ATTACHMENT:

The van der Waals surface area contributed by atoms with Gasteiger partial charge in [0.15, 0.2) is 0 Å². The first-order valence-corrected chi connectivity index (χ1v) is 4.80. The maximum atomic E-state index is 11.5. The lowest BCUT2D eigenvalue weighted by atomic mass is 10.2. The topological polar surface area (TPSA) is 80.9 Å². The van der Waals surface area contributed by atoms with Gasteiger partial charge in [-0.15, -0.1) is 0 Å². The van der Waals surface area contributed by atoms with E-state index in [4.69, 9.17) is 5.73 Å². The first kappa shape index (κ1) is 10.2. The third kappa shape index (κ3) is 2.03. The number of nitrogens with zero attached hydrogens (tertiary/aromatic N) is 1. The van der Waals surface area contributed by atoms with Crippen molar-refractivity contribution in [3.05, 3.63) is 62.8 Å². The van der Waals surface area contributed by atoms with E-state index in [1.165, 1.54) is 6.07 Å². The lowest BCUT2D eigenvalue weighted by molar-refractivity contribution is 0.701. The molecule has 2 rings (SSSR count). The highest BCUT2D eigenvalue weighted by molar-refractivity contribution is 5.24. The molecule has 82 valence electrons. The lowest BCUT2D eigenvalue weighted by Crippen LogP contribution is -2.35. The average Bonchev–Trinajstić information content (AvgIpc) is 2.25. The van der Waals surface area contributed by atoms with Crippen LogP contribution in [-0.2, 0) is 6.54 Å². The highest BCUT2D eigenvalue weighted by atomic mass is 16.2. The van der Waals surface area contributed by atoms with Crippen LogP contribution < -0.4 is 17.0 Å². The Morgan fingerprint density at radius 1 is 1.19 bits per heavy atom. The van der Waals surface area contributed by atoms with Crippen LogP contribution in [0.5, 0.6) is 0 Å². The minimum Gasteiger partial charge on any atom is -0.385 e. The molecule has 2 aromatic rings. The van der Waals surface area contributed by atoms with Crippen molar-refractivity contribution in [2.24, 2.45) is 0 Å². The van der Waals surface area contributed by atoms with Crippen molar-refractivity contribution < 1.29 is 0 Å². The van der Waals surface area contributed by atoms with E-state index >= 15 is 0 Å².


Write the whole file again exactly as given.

The van der Waals surface area contributed by atoms with Gasteiger partial charge in [0.15, 0.2) is 0 Å². The first-order valence-corrected chi connectivity index (χ1v) is 4.80. The maximum atomic E-state index is 11.5. The lowest BCUT2D eigenvalue weighted by atomic mass is 10.2. The topological polar surface area (TPSA) is 80.9 Å². The van der Waals surface area contributed by atoms with Gasteiger partial charge in [-0.15, -0.1) is 0 Å². The van der Waals surface area contributed by atoms with E-state index in [4.69, 9.17) is 5.73 Å². The first kappa shape index (κ1) is 10.2. The third kappa shape index (κ3) is 2.03. The number of nitrogens with zero attached hydrogens (tertiary/aromatic N) is 1. The van der Waals surface area contributed by atoms with Crippen molar-refractivity contribution in [3.05, 3.63) is 62.8 Å². The van der Waals surface area contributed by atoms with E-state index in [1.165, 1.54) is 6.07 Å². The lowest BCUT2D eigenvalue weighted by molar-refractivity contribution is 0.701. The molecule has 2 rings (SSSR count). The highest BCUT2D eigenvalue weighted by molar-refractivity contribution is 5.24. The molecule has 82 valence electrons. The lowest BCUT2D eigenvalue weighted by Crippen LogP contribution is -2.35. The average Bonchev–Trinajstić information content (AvgIpc) is 2.25. The van der Waals surface area contributed by atoms with Crippen LogP contribution in [-0.2, 0) is 6.54 Å². The highest BCUT2D eigenvalue weighted by atomic mass is 16.2. The van der Waals surface area contributed by atoms with Crippen LogP contribution < -0.4 is 17.0 Å². The Morgan fingerprint density at radius 1 is 1.19 bits per heavy atom. The van der Waals surface area contributed by atoms with Crippen LogP contribution in [0.5, 0.6) is 0 Å². The minimum Gasteiger partial charge on any atom is -0.385 e. The molecule has 2 aromatic rings. The van der Waals surface area contributed by atoms with Crippen molar-refractivity contribution in [2.24, 2.45) is 0 Å². The van der Waals surface area contributed by atoms with Crippen molar-refractivity contribution < 1.29 is 0 Å². The van der Waals surface area contributed by atoms with E-state index >= 15 is 0 Å².